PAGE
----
The Songbook showcases the early depiction of a minstrel show character, Jim Crow. It wasn't until the late 1800s that the expression "Jim Crow" was used to describe the laws and customs aimed at segregating society, restricting social contact and limiting freedom and opportunities.
“Jim Crow,” a term coined from the song “Jump Jim Crow,” was made famous by white entertainer Thomas Dartmouth Rice, who sang the song while impersonating a black slave. The character was named Jim Crow. The name Jim Crow became a popular stage name among other white comedians imitating slaves.The term quickly gained popularity in Southern culture and became a slang term to identify a black person. The term “Jim Crow” was later used to identify the rules and guidelines for black people to abide by in society.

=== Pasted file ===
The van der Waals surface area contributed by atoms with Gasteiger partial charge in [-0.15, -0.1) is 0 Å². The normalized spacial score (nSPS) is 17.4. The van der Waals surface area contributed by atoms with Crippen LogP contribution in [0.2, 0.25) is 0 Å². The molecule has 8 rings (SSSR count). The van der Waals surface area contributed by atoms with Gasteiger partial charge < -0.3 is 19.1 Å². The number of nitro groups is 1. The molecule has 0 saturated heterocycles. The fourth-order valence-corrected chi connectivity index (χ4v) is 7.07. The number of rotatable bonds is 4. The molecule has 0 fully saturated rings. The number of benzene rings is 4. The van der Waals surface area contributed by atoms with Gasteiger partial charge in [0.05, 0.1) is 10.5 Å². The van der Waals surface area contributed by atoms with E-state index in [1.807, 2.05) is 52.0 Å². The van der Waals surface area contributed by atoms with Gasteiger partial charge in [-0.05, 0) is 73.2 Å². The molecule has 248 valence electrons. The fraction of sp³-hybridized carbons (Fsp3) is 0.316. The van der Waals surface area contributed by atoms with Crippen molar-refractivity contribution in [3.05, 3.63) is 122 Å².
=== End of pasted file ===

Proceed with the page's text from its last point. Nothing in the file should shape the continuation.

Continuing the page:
The members of the United States Supreme Court in 1896-1897. Under Chief Justice Melville Fuller, the Court established the separate but equal rule following the pivotal Plessy v Ferguson Case.
Jim Crow Laws were promoted by White Supremacists, and supported by Southern Democrats. They were also legitimized when the Supreme Court made “Separate but Equal” legal following the Plessy v Ferguson Case in 1896. Other organizations who promoted White Supremacy, such as the Klu Klux Klan, wanted to restrict the liberties of blacks, aided in the spread of Jim Crow Era Segregation, and took it upon themselves to enforce the Laws. The Jim Crow Laws directly affected the black communities in both the North and the South. All blacks were forced to conform to the new regulations put forth by the Jim Crow Laws. When it came to affecting who could vote, the rules also impacted poor white southerners. However, exceptions were made that allowed these whites to participate in elections.